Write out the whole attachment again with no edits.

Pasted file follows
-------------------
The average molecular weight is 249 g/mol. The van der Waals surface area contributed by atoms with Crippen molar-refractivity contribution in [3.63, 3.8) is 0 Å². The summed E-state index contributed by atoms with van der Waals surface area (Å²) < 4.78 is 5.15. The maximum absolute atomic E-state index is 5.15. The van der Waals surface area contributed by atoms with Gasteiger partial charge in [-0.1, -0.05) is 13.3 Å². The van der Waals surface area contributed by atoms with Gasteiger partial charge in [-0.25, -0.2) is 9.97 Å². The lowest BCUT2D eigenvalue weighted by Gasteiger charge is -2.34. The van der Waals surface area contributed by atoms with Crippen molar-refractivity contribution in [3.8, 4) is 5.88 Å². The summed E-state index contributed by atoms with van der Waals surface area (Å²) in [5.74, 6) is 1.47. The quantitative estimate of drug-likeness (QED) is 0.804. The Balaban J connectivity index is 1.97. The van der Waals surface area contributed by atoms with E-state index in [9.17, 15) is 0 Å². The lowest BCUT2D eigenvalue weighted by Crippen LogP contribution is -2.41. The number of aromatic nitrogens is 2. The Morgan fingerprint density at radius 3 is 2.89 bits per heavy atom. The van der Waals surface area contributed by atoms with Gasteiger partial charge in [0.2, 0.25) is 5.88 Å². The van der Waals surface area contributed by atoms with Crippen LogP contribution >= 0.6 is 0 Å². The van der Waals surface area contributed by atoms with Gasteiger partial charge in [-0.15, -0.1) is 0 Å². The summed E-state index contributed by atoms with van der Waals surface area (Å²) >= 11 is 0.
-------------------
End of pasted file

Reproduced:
The average molecular weight is 249 g/mol. The van der Waals surface area contributed by atoms with Crippen molar-refractivity contribution in [3.63, 3.8) is 0 Å². The summed E-state index contributed by atoms with van der Waals surface area (Å²) < 4.78 is 5.15. The maximum absolute atomic E-state index is 5.15. The van der Waals surface area contributed by atoms with Gasteiger partial charge in [-0.1, -0.05) is 13.3 Å². The van der Waals surface area contributed by atoms with Gasteiger partial charge in [-0.25, -0.2) is 9.97 Å². The lowest BCUT2D eigenvalue weighted by Gasteiger charge is -2.34. The van der Waals surface area contributed by atoms with Crippen molar-refractivity contribution in [3.8, 4) is 5.88 Å². The summed E-state index contributed by atoms with van der Waals surface area (Å²) in [5.74, 6) is 1.47. The quantitative estimate of drug-likeness (QED) is 0.804. The Balaban J connectivity index is 1.97. The van der Waals surface area contributed by atoms with E-state index in [9.17, 15) is 0 Å². The lowest BCUT2D eigenvalue weighted by Crippen LogP contribution is -2.41. The number of aromatic nitrogens is 2. The Morgan fingerprint density at radius 3 is 2.89 bits per heavy atom. The van der Waals surface area contributed by atoms with Gasteiger partial charge in [0.2, 0.25) is 5.88 Å². The van der Waals surface area contributed by atoms with Crippen LogP contribution >= 0.6 is 0 Å². The van der Waals surface area contributed by atoms with Gasteiger partial charge in [-0.15, -0.1) is 0 Å². The summed E-state index contributed by atoms with van der Waals surface area (Å²) >= 11 is 0.